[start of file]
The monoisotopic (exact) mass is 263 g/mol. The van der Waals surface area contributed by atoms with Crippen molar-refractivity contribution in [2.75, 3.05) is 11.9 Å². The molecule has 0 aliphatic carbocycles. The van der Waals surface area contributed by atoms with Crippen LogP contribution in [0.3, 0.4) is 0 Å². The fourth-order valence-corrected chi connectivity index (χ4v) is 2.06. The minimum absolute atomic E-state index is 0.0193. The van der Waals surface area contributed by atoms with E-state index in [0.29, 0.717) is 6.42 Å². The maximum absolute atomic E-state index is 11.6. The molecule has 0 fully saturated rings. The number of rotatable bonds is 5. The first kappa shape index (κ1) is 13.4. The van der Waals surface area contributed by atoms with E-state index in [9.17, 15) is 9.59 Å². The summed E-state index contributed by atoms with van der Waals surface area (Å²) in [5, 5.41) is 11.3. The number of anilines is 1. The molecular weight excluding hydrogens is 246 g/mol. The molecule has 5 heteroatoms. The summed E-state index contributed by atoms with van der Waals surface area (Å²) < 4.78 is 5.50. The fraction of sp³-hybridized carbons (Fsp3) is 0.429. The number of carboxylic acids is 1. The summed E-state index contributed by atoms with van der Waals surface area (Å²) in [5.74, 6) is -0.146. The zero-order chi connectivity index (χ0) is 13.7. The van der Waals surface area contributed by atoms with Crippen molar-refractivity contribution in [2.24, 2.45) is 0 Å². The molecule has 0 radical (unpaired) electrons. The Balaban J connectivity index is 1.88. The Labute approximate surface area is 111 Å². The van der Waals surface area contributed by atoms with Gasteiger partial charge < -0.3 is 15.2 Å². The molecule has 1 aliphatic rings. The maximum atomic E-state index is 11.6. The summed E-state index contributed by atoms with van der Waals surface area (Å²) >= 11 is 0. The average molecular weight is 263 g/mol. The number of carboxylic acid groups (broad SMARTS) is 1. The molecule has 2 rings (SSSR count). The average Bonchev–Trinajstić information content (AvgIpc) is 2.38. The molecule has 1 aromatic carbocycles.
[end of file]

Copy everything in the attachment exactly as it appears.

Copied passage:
The monoisotopic (exact) mass is 263 g/mol. The van der Waals surface area contributed by atoms with Crippen molar-refractivity contribution in [2.75, 3.05) is 11.9 Å². The molecule has 0 aliphatic carbocycles. The van der Waals surface area contributed by atoms with Crippen LogP contribution in [0.3, 0.4) is 0 Å². The fourth-order valence-corrected chi connectivity index (χ4v) is 2.06. The minimum absolute atomic E-state index is 0.0193. The van der Waals surface area contributed by atoms with E-state index in [0.29, 0.717) is 6.42 Å². The maximum absolute atomic E-state index is 11.6. The molecule has 0 fully saturated rings. The number of rotatable bonds is 5. The first kappa shape index (κ1) is 13.4. The van der Waals surface area contributed by atoms with E-state index in [9.17, 15) is 9.59 Å². The summed E-state index contributed by atoms with van der Waals surface area (Å²) in [5, 5.41) is 11.3. The number of anilines is 1. The molecular weight excluding hydrogens is 246 g/mol. The molecule has 5 heteroatoms. The summed E-state index contributed by atoms with van der Waals surface area (Å²) < 4.78 is 5.50. The fraction of sp³-hybridized carbons (Fsp3) is 0.429. The number of carboxylic acids is 1. The summed E-state index contributed by atoms with van der Waals surface area (Å²) in [5.74, 6) is -0.146. The zero-order chi connectivity index (χ0) is 13.7. The van der Waals surface area contributed by atoms with Crippen molar-refractivity contribution in [2.24, 2.45) is 0 Å². The molecule has 0 radical (unpaired) electrons. The Balaban J connectivity index is 1.88. The Labute approximate surface area is 111 Å². The van der Waals surface area contributed by atoms with Gasteiger partial charge < -0.3 is 15.2 Å². The molecule has 1 aliphatic rings. The maximum atomic E-state index is 11.6. The summed E-state index contributed by atoms with van der Waals surface area (Å²) >= 11 is 0. The average molecular weight is 263 g/mol. The number of carboxylic acid groups (broad SMARTS) is 1. The molecule has 2 rings (SSSR count). The average Bonchev–Trinajstić information content (AvgIpc) is 2.38. The molecule has 1 aromatic carbocycles.